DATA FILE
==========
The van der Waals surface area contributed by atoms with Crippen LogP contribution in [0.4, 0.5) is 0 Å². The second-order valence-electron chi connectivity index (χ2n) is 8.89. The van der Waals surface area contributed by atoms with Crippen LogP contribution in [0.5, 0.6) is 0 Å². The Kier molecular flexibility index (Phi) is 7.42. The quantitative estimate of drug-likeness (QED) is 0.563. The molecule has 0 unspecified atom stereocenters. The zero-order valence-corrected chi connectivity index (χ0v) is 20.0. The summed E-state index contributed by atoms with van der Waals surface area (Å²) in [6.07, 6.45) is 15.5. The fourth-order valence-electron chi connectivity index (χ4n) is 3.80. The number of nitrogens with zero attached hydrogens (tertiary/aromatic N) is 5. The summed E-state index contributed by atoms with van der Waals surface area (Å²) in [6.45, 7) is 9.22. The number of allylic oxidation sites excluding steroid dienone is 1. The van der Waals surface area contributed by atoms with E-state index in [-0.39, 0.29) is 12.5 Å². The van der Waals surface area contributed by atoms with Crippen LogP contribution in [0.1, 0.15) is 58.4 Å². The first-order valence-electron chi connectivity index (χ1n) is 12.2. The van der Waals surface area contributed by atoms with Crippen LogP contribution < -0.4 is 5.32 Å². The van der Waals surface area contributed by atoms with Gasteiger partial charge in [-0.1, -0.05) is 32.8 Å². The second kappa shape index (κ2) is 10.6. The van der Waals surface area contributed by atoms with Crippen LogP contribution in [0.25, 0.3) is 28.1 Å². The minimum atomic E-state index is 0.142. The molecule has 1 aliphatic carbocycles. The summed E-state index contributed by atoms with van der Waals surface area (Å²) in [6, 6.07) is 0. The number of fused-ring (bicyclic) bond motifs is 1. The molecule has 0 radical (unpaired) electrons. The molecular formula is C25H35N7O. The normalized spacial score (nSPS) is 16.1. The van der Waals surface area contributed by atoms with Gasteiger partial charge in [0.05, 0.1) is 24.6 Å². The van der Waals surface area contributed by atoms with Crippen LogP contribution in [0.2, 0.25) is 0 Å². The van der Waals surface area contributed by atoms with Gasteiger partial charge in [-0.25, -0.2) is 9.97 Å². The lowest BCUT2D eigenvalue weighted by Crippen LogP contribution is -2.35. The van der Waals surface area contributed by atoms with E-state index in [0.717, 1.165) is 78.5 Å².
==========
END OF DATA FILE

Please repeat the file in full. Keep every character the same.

The van der Waals surface area contributed by atoms with Crippen LogP contribution in [0.4, 0.5) is 0 Å². The second-order valence-electron chi connectivity index (χ2n) is 8.89. The van der Waals surface area contributed by atoms with Crippen LogP contribution in [0.5, 0.6) is 0 Å². The Kier molecular flexibility index (Phi) is 7.42. The quantitative estimate of drug-likeness (QED) is 0.563. The molecule has 0 unspecified atom stereocenters. The zero-order valence-corrected chi connectivity index (χ0v) is 20.0. The summed E-state index contributed by atoms with van der Waals surface area (Å²) in [6.07, 6.45) is 15.5. The fourth-order valence-electron chi connectivity index (χ4n) is 3.80. The number of nitrogens with zero attached hydrogens (tertiary/aromatic N) is 5. The summed E-state index contributed by atoms with van der Waals surface area (Å²) in [6.45, 7) is 9.22. The number of allylic oxidation sites excluding steroid dienone is 1. The van der Waals surface area contributed by atoms with E-state index in [-0.39, 0.29) is 12.5 Å². The van der Waals surface area contributed by atoms with Crippen LogP contribution in [0.1, 0.15) is 58.4 Å². The first-order valence-electron chi connectivity index (χ1n) is 12.2. The van der Waals surface area contributed by atoms with Crippen LogP contribution < -0.4 is 5.32 Å². The van der Waals surface area contributed by atoms with Gasteiger partial charge in [-0.1, -0.05) is 32.8 Å². The second kappa shape index (κ2) is 10.6. The van der Waals surface area contributed by atoms with Crippen LogP contribution in [0.25, 0.3) is 28.1 Å². The minimum atomic E-state index is 0.142. The molecule has 1 aliphatic carbocycles. The summed E-state index contributed by atoms with van der Waals surface area (Å²) in [6, 6.07) is 0. The number of fused-ring (bicyclic) bond motifs is 1. The molecule has 0 radical (unpaired) electrons. The molecular formula is C25H35N7O. The normalized spacial score (nSPS) is 16.1. The van der Waals surface area contributed by atoms with Gasteiger partial charge in [0.05, 0.1) is 24.6 Å². The van der Waals surface area contributed by atoms with Crippen LogP contribution in [0.2, 0.25) is 0 Å². The van der Waals surface area contributed by atoms with Gasteiger partial charge in [-0.25, -0.2) is 9.97 Å². The lowest BCUT2D eigenvalue weighted by Crippen LogP contribution is -2.35. The van der Waals surface area contributed by atoms with E-state index in [0.717, 1.165) is 78.5 Å².